FALKEID, Unn. the Avignon Papacy Contested: An Intellectual History from Dante to Catherine of Siena

By Dougherty, Jude P. | The Review of Metaphysics, March 2018 | Go to article overview

FALKEID, Unn. the Avignon Papacy Contested: An Intellectual History from Dante to Catherine of Siena


Dougherty, Jude P., The Review of Metaphysics


FALKEID, Unn. The Avignon Papacy Contested: An Intellectual History from Dante to Catherine of Siena. Cambridge, Mass.: Harvard University Press, 2017. 269 pp. Cloth, $49.95--This is the story of the Avignon Papacy (1309-1377) and of the seven popes who governed the Church from Provence in southern France, but it is more than that. It is a chronicle of warfare, civic decay, and intellectual conflict in Europe as a whole in the period of war-torn Italy and of the Hundred Years' War between France and Germany.

Early in the volume, Unn Falkeid identifies the chief protagonists of her narrative as Dante Alighieri, William of Ockham, Marsilius of Padua, Francis Petrarch, Brigitta of Sweden, and Catherina of Siena, as she narrates a tale of conflict between lords spiritual and lords temporal. The principle of two realms, clerical and secular, may have been universally recognized since the time of St. Augustine, but that did not prevent one order from attempting to dominate the other. Boniface's Bull of 1302, Unum Sanctum, united Falkeid's protagonists in opposition to what they considered exaggerated claims of papal authority. It was during the Avignon period that the Church underwent an extraordinary process of centralization, a period of consolidation that may have prompted excessive claims of ecclesial power.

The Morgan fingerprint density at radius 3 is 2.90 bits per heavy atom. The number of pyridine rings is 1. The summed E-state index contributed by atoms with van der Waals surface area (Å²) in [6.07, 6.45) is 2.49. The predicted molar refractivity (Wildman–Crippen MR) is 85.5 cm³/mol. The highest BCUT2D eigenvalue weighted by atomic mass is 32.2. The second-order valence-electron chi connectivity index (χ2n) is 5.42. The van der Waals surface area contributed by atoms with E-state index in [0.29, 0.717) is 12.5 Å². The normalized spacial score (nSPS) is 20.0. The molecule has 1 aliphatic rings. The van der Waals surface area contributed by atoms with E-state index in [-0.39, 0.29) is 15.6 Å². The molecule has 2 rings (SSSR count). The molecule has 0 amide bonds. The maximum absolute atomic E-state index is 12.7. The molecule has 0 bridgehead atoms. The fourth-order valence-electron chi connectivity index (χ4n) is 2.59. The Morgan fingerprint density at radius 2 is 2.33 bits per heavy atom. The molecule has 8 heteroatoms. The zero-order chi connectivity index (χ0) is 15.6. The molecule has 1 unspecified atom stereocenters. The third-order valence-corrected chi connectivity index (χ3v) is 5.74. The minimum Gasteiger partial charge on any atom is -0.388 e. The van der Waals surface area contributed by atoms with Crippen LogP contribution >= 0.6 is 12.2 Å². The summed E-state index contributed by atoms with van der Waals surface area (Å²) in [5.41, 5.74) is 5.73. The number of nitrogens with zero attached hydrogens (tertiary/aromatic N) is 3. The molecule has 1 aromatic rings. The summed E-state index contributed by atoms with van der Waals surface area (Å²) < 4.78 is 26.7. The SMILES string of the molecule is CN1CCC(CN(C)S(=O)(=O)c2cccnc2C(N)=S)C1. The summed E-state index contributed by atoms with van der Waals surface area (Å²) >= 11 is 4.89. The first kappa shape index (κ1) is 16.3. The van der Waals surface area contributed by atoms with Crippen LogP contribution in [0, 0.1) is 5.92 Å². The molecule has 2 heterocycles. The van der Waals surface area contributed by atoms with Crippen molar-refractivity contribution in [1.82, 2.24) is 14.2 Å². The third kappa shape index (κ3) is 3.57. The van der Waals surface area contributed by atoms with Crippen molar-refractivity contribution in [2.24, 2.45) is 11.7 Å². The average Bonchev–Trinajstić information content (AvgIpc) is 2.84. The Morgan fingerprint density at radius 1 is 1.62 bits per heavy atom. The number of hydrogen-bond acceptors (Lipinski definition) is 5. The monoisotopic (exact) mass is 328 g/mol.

Falkeid devotes a chapter to each of her protagonists. Dante's Inferno VI and his Monorchia are discussed at length. Dante, we are told, may have favored a separation of terrestrial and ecclesiastical jurisdictions, but he also longed for a monarch capable of bringing peace, not only to a war-torn Italy but to the Continent. Universal peace requires a universal monarchy, he believed. Dante had a romantic attachment to the old Roman Empire where, in his judgment, universal harmony existed at least during the government of Emperor Augustus. "Divine Augustus," Dante calls him. The mark of a just ruler is humble service in the interest of people, something he found in Augustus.

A chapter on Marsilius of Padua follows that on Dante. Former rector of the University of Paris, physician, and confidant of Ludwig of Bavaria, Marcilius is known in academic circles primarily for Defensor pads (1324), a tract regarded as one of the most important political treatises produced in the Middle Ages. Like Dante, he was a strong opponent of the doctrine of plenitudo potestatis. Unn Falkeid then provides a comparative reading of Dante's Inferno VI and Marsilius's Defensor pads.

Marcilius's solution to conflict among the Italian city-states was not a call for a strong ruler or a prince of true virtue, something that Dante thought necessary. Marcilius belonged to the scholastic tradition, which held that instead of virtuous individuals, the common good is better served by strong institutions and the rule of law freely adopted. …

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